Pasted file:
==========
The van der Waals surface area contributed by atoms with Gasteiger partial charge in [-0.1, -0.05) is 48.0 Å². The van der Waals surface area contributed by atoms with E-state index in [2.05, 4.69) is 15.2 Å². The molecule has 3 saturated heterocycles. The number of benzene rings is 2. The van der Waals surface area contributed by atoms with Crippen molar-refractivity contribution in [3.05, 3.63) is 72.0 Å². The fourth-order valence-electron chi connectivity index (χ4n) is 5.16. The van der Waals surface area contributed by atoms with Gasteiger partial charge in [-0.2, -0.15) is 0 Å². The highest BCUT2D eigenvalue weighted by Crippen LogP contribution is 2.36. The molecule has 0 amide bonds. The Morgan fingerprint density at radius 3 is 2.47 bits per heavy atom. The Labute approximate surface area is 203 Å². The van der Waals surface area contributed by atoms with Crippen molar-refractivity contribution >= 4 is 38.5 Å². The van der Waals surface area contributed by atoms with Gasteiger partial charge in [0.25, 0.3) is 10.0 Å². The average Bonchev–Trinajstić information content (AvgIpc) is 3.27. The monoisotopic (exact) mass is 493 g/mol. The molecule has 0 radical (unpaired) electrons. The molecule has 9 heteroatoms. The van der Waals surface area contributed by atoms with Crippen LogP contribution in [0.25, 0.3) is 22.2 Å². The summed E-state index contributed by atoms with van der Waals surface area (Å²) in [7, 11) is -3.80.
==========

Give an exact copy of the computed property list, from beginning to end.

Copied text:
The van der Waals surface area contributed by atoms with Gasteiger partial charge in [-0.1, -0.05) is 48.0 Å². The van der Waals surface area contributed by atoms with E-state index in [2.05, 4.69) is 15.2 Å². The molecule has 3 saturated heterocycles. The number of benzene rings is 2. The van der Waals surface area contributed by atoms with Crippen molar-refractivity contribution in [3.05, 3.63) is 72.0 Å². The fourth-order valence-electron chi connectivity index (χ4n) is 5.16. The van der Waals surface area contributed by atoms with Gasteiger partial charge in [-0.2, -0.15) is 0 Å². The highest BCUT2D eigenvalue weighted by Crippen LogP contribution is 2.36. The molecule has 0 amide bonds. The Morgan fingerprint density at radius 3 is 2.47 bits per heavy atom. The Labute approximate surface area is 203 Å². The van der Waals surface area contributed by atoms with Crippen molar-refractivity contribution >= 4 is 38.5 Å². The van der Waals surface area contributed by atoms with Gasteiger partial charge in [0.25, 0.3) is 10.0 Å². The average Bonchev–Trinajstić information content (AvgIpc) is 3.27. The monoisotopic (exact) mass is 493 g/mol. The molecule has 0 radical (unpaired) electrons. The molecule has 9 heteroatoms. The van der Waals surface area contributed by atoms with Crippen LogP contribution in [0.25, 0.3) is 22.2 Å². The summed E-state index contributed by atoms with van der Waals surface area (Å²) in [7, 11) is -3.80.